The number one trade target for the Baltimore Orioles should be Marlins pitcher Pablo Lopez. Not even the ace of his own team, the Marlins should be willing to part with Lopez for the right price.

Lopez regressed in 2022 after back-to-back incredible seasons, but that makes this the perfect time to buy. Lopez posted a 3.75 ERA, 3.71 FIP, 2.7 BB/9, and 8.7 K/9 across 180.0 IP. In 31 starts between 2020 and 2021, however, he posted a 3.26 ERA, 3.22 FIP, 2.5 BB/9, and 9.5 K/9 – much closer to #1 starter stats.

Of potentially available SP options, there is arguably no better fit for the Baltimore Orioles than Pablo Lopez.

In every possible way, Lopez regressed in 2022. Batters hit .234/.296/.404 against him, he walked more hitters, struck out fewer, and got hit harder. His 2022 season is on the level of a #3 or #4 starter, but if 2022 was just a mirage and he can return to 2021 form, the Orioles can acquire an ace below market value.

A possible trade for Lopez could be centered around Austin Hays and an infield prospect, such as Jordan Westburg or Coby Mayo. Hays is becoming an odd man out in the outfield, while the Marlins failed to find any value in their outfield last season. Include a top-10 prospect and a few mid-level prospects, and the Orioles have found their new ace.

1. Carlos Rodon, FA

Rodon would be the most ideal pitcher – he recovered to a near healthy 2022 season after only starting 24 games in 2021, and he might even be a better pitcher than deGrom.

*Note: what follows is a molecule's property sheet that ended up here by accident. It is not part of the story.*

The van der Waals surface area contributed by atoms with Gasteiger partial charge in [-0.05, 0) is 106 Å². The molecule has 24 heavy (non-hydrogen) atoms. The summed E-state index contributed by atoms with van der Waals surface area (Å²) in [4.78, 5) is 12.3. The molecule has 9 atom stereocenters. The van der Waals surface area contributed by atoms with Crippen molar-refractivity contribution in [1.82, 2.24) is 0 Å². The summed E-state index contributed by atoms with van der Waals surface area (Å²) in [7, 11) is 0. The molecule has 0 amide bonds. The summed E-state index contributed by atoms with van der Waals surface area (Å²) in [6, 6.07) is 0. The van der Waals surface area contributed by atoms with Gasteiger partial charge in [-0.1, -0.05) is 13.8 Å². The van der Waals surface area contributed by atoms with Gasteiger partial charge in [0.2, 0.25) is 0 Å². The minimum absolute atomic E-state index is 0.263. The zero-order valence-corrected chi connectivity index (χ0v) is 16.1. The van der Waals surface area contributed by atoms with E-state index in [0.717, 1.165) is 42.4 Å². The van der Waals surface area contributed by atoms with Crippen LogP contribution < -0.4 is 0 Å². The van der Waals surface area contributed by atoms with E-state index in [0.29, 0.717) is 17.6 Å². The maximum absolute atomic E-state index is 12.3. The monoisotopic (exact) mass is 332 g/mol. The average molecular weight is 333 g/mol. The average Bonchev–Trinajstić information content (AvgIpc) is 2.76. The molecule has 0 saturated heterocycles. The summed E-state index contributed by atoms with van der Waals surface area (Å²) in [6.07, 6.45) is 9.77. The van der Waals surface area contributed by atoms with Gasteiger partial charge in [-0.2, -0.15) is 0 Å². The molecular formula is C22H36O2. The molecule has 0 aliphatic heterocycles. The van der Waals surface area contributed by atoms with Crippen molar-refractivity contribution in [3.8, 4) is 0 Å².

This season, Rodon posted a 2.88 ERA, 2.25 FIP, 2.6 BB/9, and 12.0 K/9 over 31 starts and 178.0 IP. It’s not crazy to consider him a better pitcher than deGrom, especially given that he’s been a healthier pitcher. Consistency was key after breaking out in 2021, and Rodon has shown that he’s more than a one-year wonder.

If there was a complaint to be made for Rodon, it’s that he gets hit a bit hard (30th percentile Hard Hit%). That doesn’t really hurt his HR/9 (0.6) or his xWOBA (92nd percentile). The results are there, and it feels like a nitpick to even point out the hard hit rate.

Rodon will probably be expensive, but he’ll command a lower AAV for more years than deGrom. Kevin Gausman’s 5yr/$110MM is and Robbie Ray’s 5yr$115MM contracts from the 2022 offseason are probably the model for a Rodon contract, maybe something like 5yr$125MM. Rodon is the frontline ace the Baltimore Orioles need. The only issue, however, is whether ownership is ready to invest a large amount of money into just one guy.